The Indian and Chinese premiers yesterday pledged to resolve a border dispute that has soured ties for decades, saying good relations between the two Asian giants were key to world peace.
Chinese Premier Li Keqiang (李克強), making his first foreign visit since taking office, said Beijing was determined to build up trust with New Delhi as he and a team of ministers signed a series of joint agreements with India.
His host, Indian Prime Minister Manmohan Singh, also stressed he regarded a good bilateral relationship as crucial to the wider region’s development.
Li’s visit comes after a flare-up last month in a long-running border dispute between the two countries in a remote Himalayan region.
Singh said there was now a mutual desire to resolve the dispute and that a joint working group would be established to reach a lasting agreement.
“We agreed that our special representatives will meet soon to continue discussions seeking an early agreement on a framework for a fair, reasonable and mutually acceptable boundary settlement,” Singh said at a joint news conference in New Delhi after talks with Li.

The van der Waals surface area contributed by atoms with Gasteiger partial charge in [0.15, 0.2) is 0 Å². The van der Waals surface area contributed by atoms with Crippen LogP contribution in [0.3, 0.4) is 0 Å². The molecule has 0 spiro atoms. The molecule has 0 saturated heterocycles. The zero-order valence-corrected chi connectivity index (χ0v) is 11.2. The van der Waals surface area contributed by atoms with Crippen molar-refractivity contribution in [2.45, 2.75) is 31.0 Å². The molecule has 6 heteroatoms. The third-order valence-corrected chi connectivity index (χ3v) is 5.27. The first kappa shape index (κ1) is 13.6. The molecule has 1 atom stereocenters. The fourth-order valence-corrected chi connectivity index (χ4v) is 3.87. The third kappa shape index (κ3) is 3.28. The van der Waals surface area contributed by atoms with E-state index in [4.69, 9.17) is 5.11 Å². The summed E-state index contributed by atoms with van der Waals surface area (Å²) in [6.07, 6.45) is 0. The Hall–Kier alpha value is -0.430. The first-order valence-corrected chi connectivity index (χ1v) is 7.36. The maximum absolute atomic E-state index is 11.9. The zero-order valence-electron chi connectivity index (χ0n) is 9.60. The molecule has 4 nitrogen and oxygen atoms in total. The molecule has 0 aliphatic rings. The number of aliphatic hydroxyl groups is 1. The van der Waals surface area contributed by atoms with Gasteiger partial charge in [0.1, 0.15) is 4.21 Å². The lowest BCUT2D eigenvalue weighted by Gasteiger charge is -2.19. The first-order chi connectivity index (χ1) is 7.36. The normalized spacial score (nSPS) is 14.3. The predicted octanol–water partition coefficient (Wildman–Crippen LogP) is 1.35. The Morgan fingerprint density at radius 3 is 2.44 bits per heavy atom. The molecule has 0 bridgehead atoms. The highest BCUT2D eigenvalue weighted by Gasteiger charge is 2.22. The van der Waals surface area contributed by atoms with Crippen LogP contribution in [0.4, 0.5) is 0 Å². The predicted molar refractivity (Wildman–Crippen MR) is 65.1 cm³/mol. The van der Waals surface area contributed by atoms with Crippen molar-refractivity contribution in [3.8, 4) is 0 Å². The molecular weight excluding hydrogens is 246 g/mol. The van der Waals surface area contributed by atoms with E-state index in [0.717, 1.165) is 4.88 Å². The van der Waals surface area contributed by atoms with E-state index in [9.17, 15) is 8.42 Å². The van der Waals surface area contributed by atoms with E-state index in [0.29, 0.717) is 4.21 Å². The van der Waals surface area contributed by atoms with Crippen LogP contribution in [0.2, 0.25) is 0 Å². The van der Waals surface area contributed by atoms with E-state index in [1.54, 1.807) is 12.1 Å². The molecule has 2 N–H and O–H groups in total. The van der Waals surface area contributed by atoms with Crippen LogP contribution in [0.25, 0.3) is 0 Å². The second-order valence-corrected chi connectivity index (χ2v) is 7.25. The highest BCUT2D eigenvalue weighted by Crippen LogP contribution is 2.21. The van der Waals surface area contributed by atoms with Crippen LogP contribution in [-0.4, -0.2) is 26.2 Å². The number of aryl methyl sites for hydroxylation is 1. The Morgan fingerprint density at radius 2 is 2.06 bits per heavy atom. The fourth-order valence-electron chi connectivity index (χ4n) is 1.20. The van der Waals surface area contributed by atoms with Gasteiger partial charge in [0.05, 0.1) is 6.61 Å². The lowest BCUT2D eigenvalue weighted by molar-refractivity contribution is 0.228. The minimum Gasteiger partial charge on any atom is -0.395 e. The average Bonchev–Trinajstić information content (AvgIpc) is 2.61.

Li said the border dispute was a historical hangover and there was a desire on both sides to overcome it.
“We have established the principles for settling the question,” Li said. “Both sides believe we need to improve the border mechanisms that have been put into place and make them more efficient ... and appropriately resolve our differences. The two sides should continue to advance the negotiations on the boundary question and jointly maintain peace and tranquility in the border area.”
Speaking earlier, Li had said that good relations between India and China would “be a true blessing for Asia and the world.”
“World peace ... cannot be a reality without strategic trust between India and China,” he added.
The comments followed signing ceremonies on a series of issues ranging from agriculture, to tourism and trade. There was also an agreement to resolve a dispute over a Chinese plan to build three more hydropower dams across the cross-border Brahmaputra River, known in Tibet as the Yarlung Tsangpo.
Several major roads in the Indian capital were closed to prevent Tibetan protesters from disrupting Li’s visit and exile groups complained of heavy-handed policing.
Police detained three Tibetan protesters near the hotel where Lo was staying, a photographer said.